Most of the charities I work with are having to change. Whether it’s their service models, their income profile or the kind of work they’re able to do. But the one thing that most frequently slows them down, is persuading their passionate but long-standing people, to embrace those changes: to learn new skills, to adapt to new ways of working and new ways of thinking, and to stop doing the things they did before.
It’s a challenge that, if unresolved, can cripple initiatives and hamstring organisations, and it exists not because your people don’t appreciate the need to change. It’s because they fear the dip.
The first time I had the dip explained to me, it was nothing to do with work. A friend of mine had started taking lessons with a golf coach to improve his game. Now, I’d given up playing golf about 10 years prior, having finally reconciled myself to the fact that I was never going to be the next Gary Player, but putting aside my painful memories for a moment, I asked how it was going. His reply surprised me: “It’s getting better now, but the first week or two my game went off a cliff.”
Apparently, the area he’d most needed to work on was his grip. The coach got him to change it and, to start off with, it made things worse. But, the coach persuaded him to stick with it, and after a couple of weeks of practice, his game had just about got back to where it was before, only now it had the potential to get much better. “I had to go through the dip to get to the other side,” he explained. “That’s why you get a coach. If I’d been on my own, I’d have given up and gone back to my old grip, and I’d never have improved.”
We’re comfortable doing things that we know how to do. We feel more purposeful and successful when doing things we can do really well. And we build our self-image, to a surprising extent, upon our confidence in that expertise. So, it’s not surprising people feel anxious when they’re asked to stop doing those things, and to start doing something different.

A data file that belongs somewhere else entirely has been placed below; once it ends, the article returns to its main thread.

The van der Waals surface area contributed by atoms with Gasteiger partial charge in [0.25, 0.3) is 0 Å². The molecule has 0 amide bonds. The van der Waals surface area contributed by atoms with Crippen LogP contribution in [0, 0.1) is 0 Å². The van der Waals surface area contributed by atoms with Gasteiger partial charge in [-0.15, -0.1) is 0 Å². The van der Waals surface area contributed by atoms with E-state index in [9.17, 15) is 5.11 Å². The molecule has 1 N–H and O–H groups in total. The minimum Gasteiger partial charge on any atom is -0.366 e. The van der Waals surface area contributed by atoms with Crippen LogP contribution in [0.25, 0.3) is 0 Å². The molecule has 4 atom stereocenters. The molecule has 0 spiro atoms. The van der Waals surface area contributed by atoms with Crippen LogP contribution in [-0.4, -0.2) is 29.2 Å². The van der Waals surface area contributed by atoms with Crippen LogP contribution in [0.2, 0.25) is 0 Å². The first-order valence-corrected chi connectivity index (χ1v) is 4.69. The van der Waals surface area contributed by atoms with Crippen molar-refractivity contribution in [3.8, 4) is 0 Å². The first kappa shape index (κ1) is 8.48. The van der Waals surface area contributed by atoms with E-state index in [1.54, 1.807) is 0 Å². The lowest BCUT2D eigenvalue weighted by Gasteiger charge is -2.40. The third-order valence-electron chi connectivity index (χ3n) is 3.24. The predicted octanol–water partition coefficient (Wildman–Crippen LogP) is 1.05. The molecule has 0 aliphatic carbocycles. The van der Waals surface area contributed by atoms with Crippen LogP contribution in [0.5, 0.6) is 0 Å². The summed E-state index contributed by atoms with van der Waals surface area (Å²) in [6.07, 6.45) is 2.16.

We fear, and indeed we often find, that we’re not as good at it as we want to be, and if we can’t do it well, it will undermine our standing, our reputation, and our self-esteem. So, we back out of the dip with a plethora of aversion behaviours – I don’t have the time right now; we need to clear a backlog first; the new way doesn’t work; we found a problem, so we had to revert; etc. etc. etc.
Your people aren’t avoiding the change because they’re recalcitrant and obstructive, or because they’re dinosaurs who can’t learn new tricks. They’re doing it from a rational fear – they don’t want to screw up. And that same fear quite often stops them asking for help as well – fear of exposure, of being seen as unable to do it on their own. What they need, like my golfing friend, is someone to lean on, to help them understand the dip is only temporary, to applaud their progress and to inspire them with the confidence to stick with it. Otherwise, like him, they’ll back away.
Your charity will need to adapt more quickly and more often in the future, than it ever did in the past. And one of the core capabilities you’ll need to develop, is the ability and capacity to coach and support your people through the inevitable cycles of personal change they will face. So, if you want to see change embraced in your organisation, first ask yourself this: how exactly will you coach your people through the dip?